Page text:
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Remembering Those Revolutionary Jews

Thank goodness for Facebook memories, or else I would have completely forgotten a blog post I wrote a decade ago (!!!) for Moment Magazine as part of my "bloggership" there.

Titled "Revolutionary American Jews," I wrote about the contributions that the Jewish patriots made to the war effort. You can check it out here:

Haym Salomon was pivotal to the American Revolution's success. In 1975, the U.S. Postal Service issued this commemorative stamp, acknowledging Salomon as a "Financial Hero…responsible for raising most of the money needed to finance the American Revolution and later to save the new nation from collapse.”

This seems especially serendipitous as I plan on recording my "Jews of New England" presentation for the 41st IAJGS International Conference

on Jewish Genealogy to be held virtually this August tonight. If you're interested at all in Jewish genealogy, this conference is not to be missed. More information available here:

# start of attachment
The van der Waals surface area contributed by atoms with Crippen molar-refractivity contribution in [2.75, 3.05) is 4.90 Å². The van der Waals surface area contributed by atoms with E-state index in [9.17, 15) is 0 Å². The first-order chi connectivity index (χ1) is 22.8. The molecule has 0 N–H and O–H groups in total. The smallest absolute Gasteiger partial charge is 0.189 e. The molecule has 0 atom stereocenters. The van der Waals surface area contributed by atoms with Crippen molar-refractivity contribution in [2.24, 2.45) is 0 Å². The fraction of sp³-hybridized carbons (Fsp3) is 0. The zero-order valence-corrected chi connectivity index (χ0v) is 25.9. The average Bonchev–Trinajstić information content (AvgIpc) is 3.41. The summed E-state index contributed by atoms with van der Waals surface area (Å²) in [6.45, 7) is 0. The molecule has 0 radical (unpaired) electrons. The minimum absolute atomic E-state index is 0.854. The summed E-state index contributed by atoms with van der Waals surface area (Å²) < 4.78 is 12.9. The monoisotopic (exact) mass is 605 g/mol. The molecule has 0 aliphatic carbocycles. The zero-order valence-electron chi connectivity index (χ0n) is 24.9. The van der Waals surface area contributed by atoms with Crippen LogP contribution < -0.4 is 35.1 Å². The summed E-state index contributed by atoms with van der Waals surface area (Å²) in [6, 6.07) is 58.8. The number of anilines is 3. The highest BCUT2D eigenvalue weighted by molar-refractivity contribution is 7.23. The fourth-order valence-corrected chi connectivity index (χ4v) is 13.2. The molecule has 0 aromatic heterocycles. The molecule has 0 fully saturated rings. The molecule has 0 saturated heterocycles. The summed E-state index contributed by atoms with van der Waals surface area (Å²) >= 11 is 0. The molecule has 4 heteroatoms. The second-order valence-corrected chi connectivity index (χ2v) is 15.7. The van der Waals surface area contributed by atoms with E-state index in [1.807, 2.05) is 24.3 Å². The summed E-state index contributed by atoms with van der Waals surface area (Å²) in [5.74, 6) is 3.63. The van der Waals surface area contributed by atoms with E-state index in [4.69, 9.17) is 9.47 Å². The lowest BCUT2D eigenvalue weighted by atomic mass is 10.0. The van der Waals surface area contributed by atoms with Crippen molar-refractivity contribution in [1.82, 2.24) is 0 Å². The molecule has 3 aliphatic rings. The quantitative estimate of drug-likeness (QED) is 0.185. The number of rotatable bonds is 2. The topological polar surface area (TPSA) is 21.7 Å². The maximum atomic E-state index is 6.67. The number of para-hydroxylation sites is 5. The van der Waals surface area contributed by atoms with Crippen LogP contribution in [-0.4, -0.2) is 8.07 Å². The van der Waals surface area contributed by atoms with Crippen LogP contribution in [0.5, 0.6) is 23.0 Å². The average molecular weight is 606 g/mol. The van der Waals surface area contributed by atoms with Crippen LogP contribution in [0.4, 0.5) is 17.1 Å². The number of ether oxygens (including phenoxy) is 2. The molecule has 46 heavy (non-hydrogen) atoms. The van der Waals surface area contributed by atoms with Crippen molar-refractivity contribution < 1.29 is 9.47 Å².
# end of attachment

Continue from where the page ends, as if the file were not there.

In my presentation, I obviously talk a lot about Newport, RI, which was the main Jewish population center in New England during the colonial period. I've learned many don't know this, but Moses Seixas, warden of the Hebrew Congregation in Newport, Rhode Island, wrote a letter to George Washington upon his visit, in which he expressed hope that the new government would be committed to religious tolerance.

Moses Seixas Letter to George Washington

Washington's response is widely acclaimed as setting the tone for America's foundational commitment to religious minorities being safe in their homes and houses of worship: “to bigotry no sanction...every one shall sit in safety under his own vine and fig tree, and there shall be none to make him afraid.” The complete letter is available here:

Wishing everyone a wonderful July 4th weekend, and if you're like me, lots of time spent on your genealogical research!


Please contact me at if you're interesting in exploring your family history. Free initial consultations.

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